For thermosetting powders, the appliance industry is the largest single market sector. Thermosetting powder materials provide even, thin films with high levels of resistance to chips, impact, detergents and chemicals, which are critical to the appliance industry. Applications include refrigerators, washer tops and lids, dryer drums, range housings, dishwashers, microwave oven cavities, freezer cabinets and external air conditioning units.

Automotive applications for powder coated parts include wheels, grills, bumpers, hubcaps, door handles, decorative trim, radiators, air bag components, engine blocks and numerous under-hood components, along with trailers and trailer hitches. Several automakers are now applying powder clearcoats over liquid exterior basecoats, and there are some automobiles that are powder color coated. Clear acrylic topcoats have been used on BMW and Mercedes vehicles.

In the automotive aftermarket, high-heat resistant powder coatings are used to finish mufflers to resist corrosion, protect against nicks and prolong the life of the muffler. Light truck and SUV owners can purchase powder coated running boards, bed rails, luggage racks and toolboxes as dealer add-ons or from aftermarket suppliers. Powder manufacturers are also working with the automotive industry to perfect powder coating on plastic items such as wheel covers, rear-view mirrors, door handles and air conditioning vents.

As more powder coaters are able to accommodate large parts, off-road vehicle frames such as those used in agricultural and construction equipment are being powder coated, with good UV and weather protection, and high resistance to salt spray and fertilizer.

Manufacturers of architectural components and building supplies powder coat aluminum extrusions used on windows, doorframes, storefronts and shelters.

vertical lines for powder coating aluminum extrusions, commonplace in Europe for many years, have improved speed of production as well as finish quality. Many highway and building projects use powder coating on light poles, stadium seating, guard rails, posts and fencing.

Many lawn and garden implements, including wheelbarrows, lawn mowers, lawn sprinklers, snow blowers, snow shovels, barbecue grills, propane tanks and garden tools, are powder coated, as are everyday products as lighting fixtures, antennas, and electrical components. Sporting goods applications include powder coated bicycles, camping equipment, exercise equipment and golf clubs.

Powder coating is widely used for office furniture and equipment including file drawers, computer cabinets and desks. Parents use powder coated baby strollers, cribs, playpens, car seats and toys; consumers also own electronic components, bathroom scales, toolboxes, laptop computers, cell phones and fire extinguishers with powder coated components.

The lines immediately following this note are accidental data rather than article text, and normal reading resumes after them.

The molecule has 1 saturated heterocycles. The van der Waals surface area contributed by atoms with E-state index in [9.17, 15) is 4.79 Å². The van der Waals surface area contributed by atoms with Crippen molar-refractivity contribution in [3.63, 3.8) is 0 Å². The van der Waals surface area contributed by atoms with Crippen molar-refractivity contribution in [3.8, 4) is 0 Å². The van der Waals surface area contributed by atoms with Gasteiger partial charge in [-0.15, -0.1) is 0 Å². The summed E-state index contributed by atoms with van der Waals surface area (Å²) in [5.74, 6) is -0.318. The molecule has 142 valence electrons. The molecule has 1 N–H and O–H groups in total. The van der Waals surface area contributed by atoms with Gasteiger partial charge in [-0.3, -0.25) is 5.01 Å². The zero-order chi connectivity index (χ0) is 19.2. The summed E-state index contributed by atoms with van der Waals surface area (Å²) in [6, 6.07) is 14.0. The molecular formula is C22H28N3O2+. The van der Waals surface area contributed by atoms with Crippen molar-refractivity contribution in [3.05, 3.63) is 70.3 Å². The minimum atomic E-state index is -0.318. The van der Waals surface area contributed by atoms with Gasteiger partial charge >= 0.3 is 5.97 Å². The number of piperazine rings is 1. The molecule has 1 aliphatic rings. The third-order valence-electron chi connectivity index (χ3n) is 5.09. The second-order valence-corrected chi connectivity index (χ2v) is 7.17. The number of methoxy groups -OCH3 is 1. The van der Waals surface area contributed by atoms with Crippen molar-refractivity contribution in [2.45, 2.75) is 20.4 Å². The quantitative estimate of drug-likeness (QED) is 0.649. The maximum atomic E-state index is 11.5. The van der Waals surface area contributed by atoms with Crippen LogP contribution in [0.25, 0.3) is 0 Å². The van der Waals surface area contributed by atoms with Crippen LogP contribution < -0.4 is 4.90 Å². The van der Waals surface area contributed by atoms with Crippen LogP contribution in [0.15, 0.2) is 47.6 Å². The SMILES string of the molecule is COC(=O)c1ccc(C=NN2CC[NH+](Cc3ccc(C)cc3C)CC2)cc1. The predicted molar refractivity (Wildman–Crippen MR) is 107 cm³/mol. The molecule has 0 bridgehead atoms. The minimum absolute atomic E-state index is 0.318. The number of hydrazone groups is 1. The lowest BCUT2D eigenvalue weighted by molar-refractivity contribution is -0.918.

Functional powder applications are an ever-growing market where powders are applied to rebar used to strengthen bridges, buildings, retaining walls and roads. Fusion-bonded epoxy powder coatings are applied to protect both the inside (ID) and outside (OD) diameter of gas and oil transmission pipe, valves, potable water applications and springs.

Applications for powder coating are expanding. More applications continue to develop in the areas of powder on plastics and powder on wood, specifically medium-density fiberboard. Ongoing development in powder coating materials and new methods of applying powder promise even more uses that may be unimaginable today.

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The Manufacture of Powder Coatings


The stages numbered in the diagram are as follows:

  1. (…12) Raw materials from the store are selected and accurately weighed according to a recipe card.
  2. Mixing. The dry raw material aggregate is loaded into a pot and mechanically mixed to a homogenous blend.
  3. Extrusion. The raw material aggregate is heated and intimately kneaded, compounded and mixed and fed into a:
  4. Chiller. The hot homogenised mixture is cooled on a cooling belt and then broken down into 5 – 10 mm flakes, called extrudate.
  5. The flake is fed into a grinding chamber and broken down to an average particle size of 40 microns. The ground powder is cyclone classified into:
  6. Sub-10 micron powder, which is bag filtered, and the remainder:
  7. Sieved.
  8. Powder for sale is filled into bags.
  9. Oversized particles are collected for regrinding (stage 8).

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Powder Coating Over Hot Dip Galvanizing

The following is a suggested recommended procedure and grit blasting should be investigated separately. 

  1. Hot dip galvanize and do not water or chromate quench
  2. Remove all drainage spikes and surface defects
  3. Powdercoat within 12 hours of galvanizing. Do not get surfaces wet. Do not leave outside
  4. Keep the surface clean. Do not transport uncovered loads. Diesel fumes will contaminate surface
  5. If surface contamination has occurred or is suspected, clean surface with proprietary solvent/detergent designed for pre-cleaning prior to powdercoating
  6. Use zinc phosphate pretreatment if highest adhesion is required. Surface must be perfectly clean. Zinc phosphate has no detergent action and will not remove oil or soil.
  7. Use iron phosphate if standard performance is required. Iron phosphate has a slight detergent action and will remove small amounts of surface contamination. Best used for pre-galvanized products
  8. Pre-heat work prior to powder application
  9. Use ‘degassing’ grade polyester powder only
  10. Check for correct curing by solvent testing. Adjust pre-heat and line speed to ensure full cure.

There are four recognised methods of surface pretreatment that produce a sound substrate for paint coating:

  1. T-Wash (or its proprietary equivalent)